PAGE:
Several methods have been described to enhance antibody-dependent cellular cytotoxicity (ADCC) using different host cells that produce antibody with reduced levels of fucose on their carbohydrates. We compared the suitability of these methods for the serum-free fed-batch production of antibody for clinical trials and commercial uses. Recombinant anti-human CD20 chimeric IgG1-producing clones were established from host-cells that have been shown to produce more than 90% fucose-negative antibody. The cell lines were a FUT8 (alpha-1,6-fucosyltransferase) knockout Chinese hamster ovary (CHO) cell line, Ms704, and two Lens culinaris agglutinin (LCA)-resistant cell lines, one derived from a variant CHO line, Lec13 and the other from a rat hybridoma cell line, YB2/0. The amount of fucose-negative antibody produced by Lec13 and YB2/0 significantly decreased with the culture. The increase in fucosylation was due to remaining synthesis of GDP-fucose via de novo pathway for the CHO line and the elevation of FUT8 expression by the YB2/0 cells. In contrast, Ms704 cells stably produced fucose-negative antibody with a consistent carbohydrate structure until the end of the culture. The productivity of the Ms704 cells reached 1.76 g/L with a specific production rate (SPR) of 29 pg/cell/day for 17 days in serum-free fed-batch culture using a 1 L spinner bioreactor. Our results demonstrate that FUT8 knockout has the essential characteristics of host cells for robust manufacture of fucose-negative therapeutic antibodies with enhanced ADCC.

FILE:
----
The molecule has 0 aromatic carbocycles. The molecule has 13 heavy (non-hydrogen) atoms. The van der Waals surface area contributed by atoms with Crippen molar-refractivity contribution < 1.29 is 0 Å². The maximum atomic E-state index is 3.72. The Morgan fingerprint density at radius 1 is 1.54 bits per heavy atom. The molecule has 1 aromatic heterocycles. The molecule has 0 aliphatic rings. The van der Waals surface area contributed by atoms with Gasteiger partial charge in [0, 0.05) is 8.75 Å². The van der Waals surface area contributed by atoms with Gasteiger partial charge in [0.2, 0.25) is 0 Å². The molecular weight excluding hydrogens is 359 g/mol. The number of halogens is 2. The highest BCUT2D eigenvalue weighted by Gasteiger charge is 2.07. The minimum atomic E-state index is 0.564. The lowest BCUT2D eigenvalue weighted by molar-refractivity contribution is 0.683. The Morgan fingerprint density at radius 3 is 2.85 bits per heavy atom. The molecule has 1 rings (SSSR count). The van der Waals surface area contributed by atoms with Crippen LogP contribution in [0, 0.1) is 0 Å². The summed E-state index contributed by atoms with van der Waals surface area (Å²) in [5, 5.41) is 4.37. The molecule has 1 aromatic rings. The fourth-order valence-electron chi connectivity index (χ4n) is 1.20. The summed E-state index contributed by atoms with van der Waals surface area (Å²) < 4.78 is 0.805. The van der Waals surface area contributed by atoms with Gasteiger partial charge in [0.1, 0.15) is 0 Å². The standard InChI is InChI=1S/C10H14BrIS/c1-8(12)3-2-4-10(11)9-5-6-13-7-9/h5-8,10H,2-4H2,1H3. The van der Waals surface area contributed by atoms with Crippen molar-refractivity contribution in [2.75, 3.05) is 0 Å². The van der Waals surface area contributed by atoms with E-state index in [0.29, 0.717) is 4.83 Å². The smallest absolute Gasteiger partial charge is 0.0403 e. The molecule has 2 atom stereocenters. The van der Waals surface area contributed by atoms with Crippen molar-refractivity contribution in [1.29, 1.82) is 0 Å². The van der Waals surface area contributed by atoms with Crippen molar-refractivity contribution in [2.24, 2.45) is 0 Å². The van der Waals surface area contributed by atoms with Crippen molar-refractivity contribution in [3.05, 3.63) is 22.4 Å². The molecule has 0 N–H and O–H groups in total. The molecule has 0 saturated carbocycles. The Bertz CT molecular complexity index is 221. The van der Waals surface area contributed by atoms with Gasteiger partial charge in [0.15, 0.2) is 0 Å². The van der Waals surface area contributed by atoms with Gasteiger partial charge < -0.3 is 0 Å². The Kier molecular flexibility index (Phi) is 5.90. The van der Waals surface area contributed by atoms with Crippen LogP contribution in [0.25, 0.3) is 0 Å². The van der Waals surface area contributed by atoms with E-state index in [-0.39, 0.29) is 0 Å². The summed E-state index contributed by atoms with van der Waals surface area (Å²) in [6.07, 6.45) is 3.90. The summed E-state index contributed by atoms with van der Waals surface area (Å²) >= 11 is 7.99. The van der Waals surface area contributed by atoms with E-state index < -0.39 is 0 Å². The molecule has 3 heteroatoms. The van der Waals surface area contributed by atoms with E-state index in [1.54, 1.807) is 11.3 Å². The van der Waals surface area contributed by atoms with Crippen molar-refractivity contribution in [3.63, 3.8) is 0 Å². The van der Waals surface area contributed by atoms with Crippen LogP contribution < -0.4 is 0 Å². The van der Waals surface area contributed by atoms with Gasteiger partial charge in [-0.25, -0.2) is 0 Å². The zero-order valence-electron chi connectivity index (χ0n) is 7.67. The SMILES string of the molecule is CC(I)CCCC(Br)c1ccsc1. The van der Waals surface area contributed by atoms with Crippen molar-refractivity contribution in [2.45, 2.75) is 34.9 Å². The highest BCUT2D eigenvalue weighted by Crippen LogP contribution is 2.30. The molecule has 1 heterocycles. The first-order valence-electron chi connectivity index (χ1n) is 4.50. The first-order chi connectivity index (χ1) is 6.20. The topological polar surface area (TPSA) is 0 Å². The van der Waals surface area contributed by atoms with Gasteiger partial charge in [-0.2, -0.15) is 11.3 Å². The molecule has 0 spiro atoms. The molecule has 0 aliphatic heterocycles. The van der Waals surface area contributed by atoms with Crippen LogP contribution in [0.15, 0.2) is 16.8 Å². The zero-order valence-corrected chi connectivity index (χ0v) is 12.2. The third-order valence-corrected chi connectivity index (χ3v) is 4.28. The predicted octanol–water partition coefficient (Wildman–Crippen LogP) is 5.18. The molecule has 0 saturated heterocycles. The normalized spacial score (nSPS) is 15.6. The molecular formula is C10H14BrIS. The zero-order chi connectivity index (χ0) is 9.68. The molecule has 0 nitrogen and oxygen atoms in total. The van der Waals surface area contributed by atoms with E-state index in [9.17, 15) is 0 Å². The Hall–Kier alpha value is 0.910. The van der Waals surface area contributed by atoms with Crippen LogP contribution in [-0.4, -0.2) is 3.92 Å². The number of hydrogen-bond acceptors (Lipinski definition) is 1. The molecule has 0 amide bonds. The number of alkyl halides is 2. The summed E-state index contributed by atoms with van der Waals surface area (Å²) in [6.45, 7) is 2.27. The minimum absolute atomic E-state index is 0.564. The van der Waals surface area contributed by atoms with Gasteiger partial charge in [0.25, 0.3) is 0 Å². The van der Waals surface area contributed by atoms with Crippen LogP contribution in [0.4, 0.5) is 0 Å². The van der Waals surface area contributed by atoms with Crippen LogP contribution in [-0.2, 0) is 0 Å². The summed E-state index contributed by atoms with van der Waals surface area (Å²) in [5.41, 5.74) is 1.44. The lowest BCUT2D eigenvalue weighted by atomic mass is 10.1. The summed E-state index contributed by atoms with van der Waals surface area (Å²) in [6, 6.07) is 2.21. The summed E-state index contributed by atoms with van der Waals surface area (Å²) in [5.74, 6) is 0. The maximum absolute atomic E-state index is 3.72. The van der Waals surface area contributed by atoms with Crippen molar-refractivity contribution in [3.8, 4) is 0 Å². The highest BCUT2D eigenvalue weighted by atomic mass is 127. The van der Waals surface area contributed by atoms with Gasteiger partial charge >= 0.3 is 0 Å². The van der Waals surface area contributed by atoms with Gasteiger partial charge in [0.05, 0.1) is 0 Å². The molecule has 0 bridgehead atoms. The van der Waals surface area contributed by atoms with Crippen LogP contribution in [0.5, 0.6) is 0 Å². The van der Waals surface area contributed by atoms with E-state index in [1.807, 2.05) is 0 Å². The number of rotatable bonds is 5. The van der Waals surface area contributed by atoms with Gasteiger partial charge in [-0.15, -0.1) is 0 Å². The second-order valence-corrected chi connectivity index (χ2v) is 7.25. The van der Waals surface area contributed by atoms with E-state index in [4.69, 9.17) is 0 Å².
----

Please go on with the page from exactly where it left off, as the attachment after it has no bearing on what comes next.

(c) 2006 Wiley Periodicals, Inc.